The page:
Dewan Rungacharlu (Part 2)


Rungacharlu was extremely careless about his clothing. He was always hasty. He wore baggy coats. Seeing him wrongly buttoned was not a rare sight. He used to roll his turban in whatever way his hand fancied. Unable to bear seeing his clumsiness any further, his wife Alamelamma once asked him, “Can’t you dress properly?”

Rungacharlu replied, “Am I Madhava Rao? At least he has to go about following English women and talk to them. I am not a Sogasugāra Puṭṭasvāmī (‘a man-about-town’).

Dewan Rungacharlu (Part 1)

The First Proponent of Democracy in India

I have never seen Chettipunyam Rungacharlu [alternatively, Rangacharlu or Rangacharya.] I was born five or six years after his demise.

I wrote a fairly exhaustive treatise about Rungacharlu’s administration in both English and Kannada. That was fifty-seven or fifty-eight years ago. The aspect of his history that caught my mind and firmly fixed itself in my psyche was his understanding of the democratic system such a long time ago.

Rājakārya-prasakta Dewan Bahadur Sir M N Krishna Rao - part 3

During the early days when Krishna Rao became the Dewan, the British Resident wrote him a letter informing about his visit to see the Dewan and sought a suitable time. 
Krishna Rao, in response, wrote “I am happy that you desire to see me. Salutations. I am at my office every day from eleven to five.” His conduct with people was appropriate; an apt response, behaving in a manner that was natural and never crossing bounds. That was Krishna Rao’s way.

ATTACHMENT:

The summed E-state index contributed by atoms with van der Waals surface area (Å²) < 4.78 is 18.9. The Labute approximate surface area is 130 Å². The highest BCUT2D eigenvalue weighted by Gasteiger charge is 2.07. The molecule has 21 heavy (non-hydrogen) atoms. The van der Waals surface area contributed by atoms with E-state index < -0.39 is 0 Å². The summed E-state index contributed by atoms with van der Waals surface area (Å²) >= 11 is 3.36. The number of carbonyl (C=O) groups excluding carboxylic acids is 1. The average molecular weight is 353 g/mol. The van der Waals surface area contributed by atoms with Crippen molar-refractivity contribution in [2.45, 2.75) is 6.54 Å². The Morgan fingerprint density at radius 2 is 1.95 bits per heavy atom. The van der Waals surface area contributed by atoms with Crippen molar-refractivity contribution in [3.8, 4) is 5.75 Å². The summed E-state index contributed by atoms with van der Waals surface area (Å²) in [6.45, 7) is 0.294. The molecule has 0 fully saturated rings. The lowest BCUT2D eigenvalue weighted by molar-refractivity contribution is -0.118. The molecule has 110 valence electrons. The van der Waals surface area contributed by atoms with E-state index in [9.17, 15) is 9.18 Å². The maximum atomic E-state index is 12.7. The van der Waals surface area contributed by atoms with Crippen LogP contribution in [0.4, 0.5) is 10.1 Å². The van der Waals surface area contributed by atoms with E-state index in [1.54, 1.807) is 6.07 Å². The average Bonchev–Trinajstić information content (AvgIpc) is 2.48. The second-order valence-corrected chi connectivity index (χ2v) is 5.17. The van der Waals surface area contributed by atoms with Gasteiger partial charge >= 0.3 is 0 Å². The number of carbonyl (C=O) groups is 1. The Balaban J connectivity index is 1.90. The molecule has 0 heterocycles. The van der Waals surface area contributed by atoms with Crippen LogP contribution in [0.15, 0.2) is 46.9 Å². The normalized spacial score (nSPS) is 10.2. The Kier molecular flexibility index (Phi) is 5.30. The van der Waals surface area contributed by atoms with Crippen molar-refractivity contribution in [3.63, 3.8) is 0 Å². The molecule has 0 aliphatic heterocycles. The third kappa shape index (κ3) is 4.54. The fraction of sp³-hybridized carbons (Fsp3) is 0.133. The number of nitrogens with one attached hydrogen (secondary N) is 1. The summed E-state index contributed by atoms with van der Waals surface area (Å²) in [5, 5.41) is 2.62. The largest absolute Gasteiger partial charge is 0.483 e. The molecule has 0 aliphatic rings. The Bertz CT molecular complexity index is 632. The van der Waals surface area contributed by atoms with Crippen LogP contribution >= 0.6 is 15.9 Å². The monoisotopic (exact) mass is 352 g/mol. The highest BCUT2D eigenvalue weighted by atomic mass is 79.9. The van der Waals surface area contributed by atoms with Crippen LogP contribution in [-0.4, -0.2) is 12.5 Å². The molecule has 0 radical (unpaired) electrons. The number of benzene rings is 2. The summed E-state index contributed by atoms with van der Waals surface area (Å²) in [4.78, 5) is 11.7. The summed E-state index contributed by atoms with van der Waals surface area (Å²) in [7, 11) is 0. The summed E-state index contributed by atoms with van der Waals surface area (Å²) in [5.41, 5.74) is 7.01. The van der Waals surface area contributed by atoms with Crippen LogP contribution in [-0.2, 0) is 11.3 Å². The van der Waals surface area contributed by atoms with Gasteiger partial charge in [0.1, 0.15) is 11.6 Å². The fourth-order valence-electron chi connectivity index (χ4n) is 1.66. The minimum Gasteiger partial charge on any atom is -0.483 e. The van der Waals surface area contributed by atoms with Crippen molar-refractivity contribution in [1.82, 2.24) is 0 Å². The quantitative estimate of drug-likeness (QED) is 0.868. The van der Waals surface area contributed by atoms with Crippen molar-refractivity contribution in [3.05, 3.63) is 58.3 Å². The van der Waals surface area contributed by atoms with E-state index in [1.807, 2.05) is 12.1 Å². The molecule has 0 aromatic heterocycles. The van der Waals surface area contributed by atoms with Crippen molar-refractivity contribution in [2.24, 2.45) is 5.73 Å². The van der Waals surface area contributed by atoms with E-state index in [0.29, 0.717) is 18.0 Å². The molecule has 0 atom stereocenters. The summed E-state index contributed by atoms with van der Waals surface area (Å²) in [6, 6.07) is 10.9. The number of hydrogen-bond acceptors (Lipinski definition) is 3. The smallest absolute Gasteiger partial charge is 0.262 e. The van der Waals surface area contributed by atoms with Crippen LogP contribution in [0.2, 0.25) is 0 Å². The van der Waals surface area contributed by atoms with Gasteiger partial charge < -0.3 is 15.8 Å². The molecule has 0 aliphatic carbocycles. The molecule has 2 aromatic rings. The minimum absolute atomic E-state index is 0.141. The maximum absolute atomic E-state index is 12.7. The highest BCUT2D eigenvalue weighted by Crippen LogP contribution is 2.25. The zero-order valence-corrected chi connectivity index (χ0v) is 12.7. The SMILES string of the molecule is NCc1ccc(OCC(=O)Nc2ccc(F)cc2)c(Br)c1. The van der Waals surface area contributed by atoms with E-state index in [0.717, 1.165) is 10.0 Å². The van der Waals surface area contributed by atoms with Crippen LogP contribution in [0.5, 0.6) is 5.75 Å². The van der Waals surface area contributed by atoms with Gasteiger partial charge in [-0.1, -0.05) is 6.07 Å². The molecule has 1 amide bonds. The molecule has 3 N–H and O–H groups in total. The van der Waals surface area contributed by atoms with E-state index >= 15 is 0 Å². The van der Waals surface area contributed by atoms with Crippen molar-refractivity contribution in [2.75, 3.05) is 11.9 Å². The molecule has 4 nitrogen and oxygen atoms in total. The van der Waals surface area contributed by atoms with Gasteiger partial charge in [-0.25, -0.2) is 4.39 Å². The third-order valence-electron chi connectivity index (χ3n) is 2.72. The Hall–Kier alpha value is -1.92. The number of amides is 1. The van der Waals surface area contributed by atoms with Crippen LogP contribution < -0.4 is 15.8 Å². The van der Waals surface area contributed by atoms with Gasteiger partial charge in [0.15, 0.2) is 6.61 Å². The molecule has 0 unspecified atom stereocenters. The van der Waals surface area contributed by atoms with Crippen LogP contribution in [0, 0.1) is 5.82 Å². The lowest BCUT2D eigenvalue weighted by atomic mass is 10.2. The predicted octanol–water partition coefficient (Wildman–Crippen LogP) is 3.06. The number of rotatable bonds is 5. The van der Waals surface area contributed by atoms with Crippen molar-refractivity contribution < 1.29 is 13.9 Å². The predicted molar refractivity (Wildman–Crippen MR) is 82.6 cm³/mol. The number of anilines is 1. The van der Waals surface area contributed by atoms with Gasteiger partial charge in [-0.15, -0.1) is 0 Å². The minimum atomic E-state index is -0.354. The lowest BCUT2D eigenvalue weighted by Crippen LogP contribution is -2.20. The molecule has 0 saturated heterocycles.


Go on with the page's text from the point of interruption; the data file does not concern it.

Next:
Rājakārya-prasakta Dewan Bahadur Sir M N Krishna Rao - part 2

Seetharamiah’s Hospitality

In the next week or ten days, I reached Delhi. Seetharamiah was waiting at the train station by the time the train reached. I asked him, “How did you know of my arrival?”
He said, “I got it somehow. You have arrived now, have you not?”
“Why did you come?”
He answered, “To escort you.”
I said, “I was thinking of some other arrangement.”
“Let the other arrangement be kept aside. Please accept this arrangement now.”

Sir K Seshadri Iyer (Part 7)


Everyone agreed to that [conditions laid down by Seshadri Iyer’s wife]. Seshadri Iyer himself, very cheerfully, agreed to all of it. According to the agreement, to deliver discourses on the Purāṇas, they appointed Hānagal Virūpākṣa-śāstrī. He had been a student of the Saṃskṛta Pāṭhaśālā during his early days and with the passage of time, rose to prominence as ‘Vidyānidhi’ and ‘Mahāmahopādhyāya.’

Rājakārya-prasakta Dewan Bahadur Sir M N Krishna Rao - part 1

According to one set of friends, the letters “M N” in M N Krishna Rao’s name stand for Maḍi [orthodoxy, purity, conservatism, discipline, ritualism] and Niyama [rule, principle, order, justice]. It hints at Krishna Rao’s nature. In all dealings and in all aspects – rules, estimation, conviction, and principle – this was Krishna Rao’s specialty.

Sir K Seshadri Iyer (Part 6)

The Two Parties

This controversy raged on quite intensely. Several public meetings were held by the prominent citizens of the State, countless petitions were filed, and innumerable newspaper articles were published. People believed that M Venkatakrishnayya was the leader of the party that wanted the Mahārāṇī—and no one else—to be the regent. Rumours were rife that Ambale Annayya Pandita, who was Seshadri Iyer’s wife’s relative, was the leader of the other faction.

Freedom or Anarchy - Part 1

Freedom or Anarchy[1]

Tipu Sultan complained to the then maṭhādipati of Śrṅgeri about the attacks of Marāṭhas on his kingdom. Svāmīji replied –

हसद्भिः क्रियते कर्म रुदद्भिरनुभूयते
“The fruits of deeds that we committed in joy
will have to be experienced in sorrow.”